The Roman ruins of Ephesus are some of the best in the world. Pamukkale is so unique and beautiful. Cappadocia is also like no other place on earth, and watching sunrise from a hot air balloon was one of the best experiences I have had anywhere. The Gallipoli Peninsula is so meaningful to Australians, and it is a poignant reminder of many of the values we hold dear.

Cappadocia Landscape

The spectacular views of Cappadocia

Lone Pine

The Australian Lone Pine Memorial on the Gallipoli Peninsula


Istanbul is a modern city with so much history. Five days was not enough for us to cover all of the things we wanted to see. The great buildings, the food, the Bosphorus, the hamams, the palaces….I could go on. We had no line up at any of the major attractions, not even the Blue Mosque, because of the lack of tourists. The only disappointments were major renovations going on at the Aya Sophia and the Topkapi Palace meant our views of these places were restricted. They are both still impressive.

The Golden Horn

View over the Golden Horn showing Topkapi Palace, Aya Sophia, the Blue Mosque and Galata Tower.

Aya Sophia

Aya Sophia

Topkapi Palace

Intricate decoration inside Topkapi Palace

The Logistics

I didn’t find Turkey either excessively expensive or really cheap. There were some great bargains on internal flights though. Istanbul to Izmir was $25USD each on Pegasus Airlines. I had to hunt around for info on transfers, particularly from Sabiha-Gokcen Airport to Taksim. Mostly taxis were recommended, but in the end I found a transfer bus outside the terminal for a much more reasonable price.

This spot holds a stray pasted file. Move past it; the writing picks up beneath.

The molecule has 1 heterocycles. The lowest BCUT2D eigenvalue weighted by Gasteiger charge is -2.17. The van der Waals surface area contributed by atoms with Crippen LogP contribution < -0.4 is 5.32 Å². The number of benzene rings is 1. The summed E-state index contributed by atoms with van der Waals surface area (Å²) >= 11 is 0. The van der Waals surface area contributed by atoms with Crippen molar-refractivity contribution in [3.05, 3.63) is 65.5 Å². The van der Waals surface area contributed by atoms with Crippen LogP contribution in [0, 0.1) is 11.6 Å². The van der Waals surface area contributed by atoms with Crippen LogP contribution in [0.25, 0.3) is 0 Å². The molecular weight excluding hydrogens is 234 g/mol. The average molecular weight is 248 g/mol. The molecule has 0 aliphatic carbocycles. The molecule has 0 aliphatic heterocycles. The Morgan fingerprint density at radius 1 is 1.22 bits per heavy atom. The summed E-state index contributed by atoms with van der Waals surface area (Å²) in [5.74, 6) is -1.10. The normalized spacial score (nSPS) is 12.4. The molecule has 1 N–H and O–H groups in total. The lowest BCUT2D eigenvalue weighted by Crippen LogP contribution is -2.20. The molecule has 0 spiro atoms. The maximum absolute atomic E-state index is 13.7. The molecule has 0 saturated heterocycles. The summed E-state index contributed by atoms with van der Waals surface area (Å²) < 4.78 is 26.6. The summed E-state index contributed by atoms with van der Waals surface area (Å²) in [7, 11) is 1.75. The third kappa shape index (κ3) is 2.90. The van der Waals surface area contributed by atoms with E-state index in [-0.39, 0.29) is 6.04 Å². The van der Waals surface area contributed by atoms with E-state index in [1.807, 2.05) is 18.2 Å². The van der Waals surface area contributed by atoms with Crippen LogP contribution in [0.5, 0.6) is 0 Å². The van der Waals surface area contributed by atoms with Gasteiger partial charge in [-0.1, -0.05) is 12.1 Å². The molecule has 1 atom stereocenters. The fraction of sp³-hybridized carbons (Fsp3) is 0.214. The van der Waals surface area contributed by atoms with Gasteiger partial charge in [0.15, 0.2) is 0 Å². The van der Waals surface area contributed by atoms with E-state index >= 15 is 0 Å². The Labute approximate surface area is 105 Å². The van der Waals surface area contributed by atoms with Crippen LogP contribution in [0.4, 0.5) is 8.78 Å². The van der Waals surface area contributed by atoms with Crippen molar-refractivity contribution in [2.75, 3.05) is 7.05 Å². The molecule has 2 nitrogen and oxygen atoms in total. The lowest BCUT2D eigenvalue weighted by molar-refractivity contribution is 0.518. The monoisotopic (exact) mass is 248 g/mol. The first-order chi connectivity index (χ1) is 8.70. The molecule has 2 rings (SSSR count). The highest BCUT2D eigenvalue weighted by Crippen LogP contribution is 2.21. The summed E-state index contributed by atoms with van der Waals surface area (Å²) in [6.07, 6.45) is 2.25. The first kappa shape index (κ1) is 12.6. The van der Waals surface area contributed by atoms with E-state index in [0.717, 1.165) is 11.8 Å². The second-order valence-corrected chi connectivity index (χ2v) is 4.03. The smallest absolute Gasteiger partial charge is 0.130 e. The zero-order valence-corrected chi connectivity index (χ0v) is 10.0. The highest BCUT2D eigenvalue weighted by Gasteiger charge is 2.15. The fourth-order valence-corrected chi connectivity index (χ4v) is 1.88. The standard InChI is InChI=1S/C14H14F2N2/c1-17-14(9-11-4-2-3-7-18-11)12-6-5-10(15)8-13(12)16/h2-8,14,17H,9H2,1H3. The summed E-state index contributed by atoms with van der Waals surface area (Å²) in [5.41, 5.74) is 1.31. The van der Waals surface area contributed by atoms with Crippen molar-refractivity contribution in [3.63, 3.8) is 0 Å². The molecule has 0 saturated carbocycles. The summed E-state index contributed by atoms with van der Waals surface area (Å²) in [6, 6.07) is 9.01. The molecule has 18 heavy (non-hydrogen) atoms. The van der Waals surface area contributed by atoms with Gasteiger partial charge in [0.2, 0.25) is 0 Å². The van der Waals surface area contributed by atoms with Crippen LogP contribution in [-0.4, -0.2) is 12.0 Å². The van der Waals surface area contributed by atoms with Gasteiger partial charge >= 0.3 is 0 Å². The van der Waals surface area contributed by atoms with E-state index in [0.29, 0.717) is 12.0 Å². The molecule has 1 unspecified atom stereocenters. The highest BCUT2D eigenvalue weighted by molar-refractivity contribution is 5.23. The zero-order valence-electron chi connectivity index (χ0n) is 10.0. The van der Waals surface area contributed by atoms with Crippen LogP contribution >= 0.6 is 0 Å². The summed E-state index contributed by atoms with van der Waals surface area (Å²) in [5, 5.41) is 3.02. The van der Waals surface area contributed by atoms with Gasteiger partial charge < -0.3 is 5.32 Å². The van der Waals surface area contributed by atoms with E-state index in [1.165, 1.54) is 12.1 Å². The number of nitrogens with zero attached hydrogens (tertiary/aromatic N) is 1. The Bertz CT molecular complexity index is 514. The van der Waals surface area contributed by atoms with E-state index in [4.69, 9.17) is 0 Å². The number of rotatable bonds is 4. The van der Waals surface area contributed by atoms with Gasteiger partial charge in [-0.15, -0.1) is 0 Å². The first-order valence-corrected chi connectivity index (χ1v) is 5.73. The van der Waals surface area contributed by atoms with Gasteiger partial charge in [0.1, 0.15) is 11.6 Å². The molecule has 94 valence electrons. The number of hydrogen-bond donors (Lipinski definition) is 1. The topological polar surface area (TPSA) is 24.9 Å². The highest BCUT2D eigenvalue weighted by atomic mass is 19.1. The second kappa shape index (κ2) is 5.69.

I didn’t find the food cheap, but the amount of food was generous to say the least. By the end of our trip we were ordering one meal and sharing, which did cut the cost down.

Turkish food

Enough for a whole family! The little plates are extras with our meal.


We mostly stayed in AirBnBs, with prices around the $80-$100AUD per night range. This gave us clean, private accommodation with ensuite, wifi and breakfast that did the job. Due to our arrival time, we chose a hotel in Izmir.  (See the disaster story about our arrival here) We stayed at the Doubletree for about $105AUD per night. No breakfast for that price!

We did a few tours in Turkey, but my favourite was with Circle Istanbul. This tour is by no means cheap, but it was a full day of seeing parts of Istanbul that aren’t on the tourist trail. It includes a Bosphorus cruise and a visit to a traditional hamam (Turkish bath). Of course it also includes markets, and food – lots of food! By about the tenth piece of baklava I just had to say no more!

We had internet through Alldaywifi while we were in Turkey. For $5USD per day, we had unlimited internet for up to ten devices. I had arranged it in advance, and the modem was waiting for me at my first accommodation. Pickup at Ataturk airport can also be arranged. It was good for the two of us, but would have been even better value if our teenagers were with us! There was only one day without a connection, but that was a national Vodafone outage as they swapped from 3G to 4G, not the fault of Alldaywifi. Actually, there was another connection problem, but that was because I somehow managed to totally reset the modem back to factory settings! A quick phone call to Alldaywifi and it was fixed and we were back online.

Istanbul Fish Market

Fish waiting for sale

Istanbul vegetable markets

Vegetables on display beautifully at the markets.

Turkish Delight

Turkish Delight and other sweets

Would I Go Back?

Absolutely yes! I am already planning to visit again during our 2017 trip. This time I plan to visit Bursa, and then head down to the Antalya region on the southern coast. It will be a good time to visit as crowds will be nonexistent. I am hoping the situation does not get worse and require me to reconsider.

Update – Click through to my latest post of Turkey to see how my 2017 visit went.

You may also like
Travel Diaries – Jordan
Travel Diaries – Bulgaria
My Favourite Things about Greece


Like this post? Share it with your friends and pin for later

Pin Me!

My Favourite Things about Greece

Sharing is caring!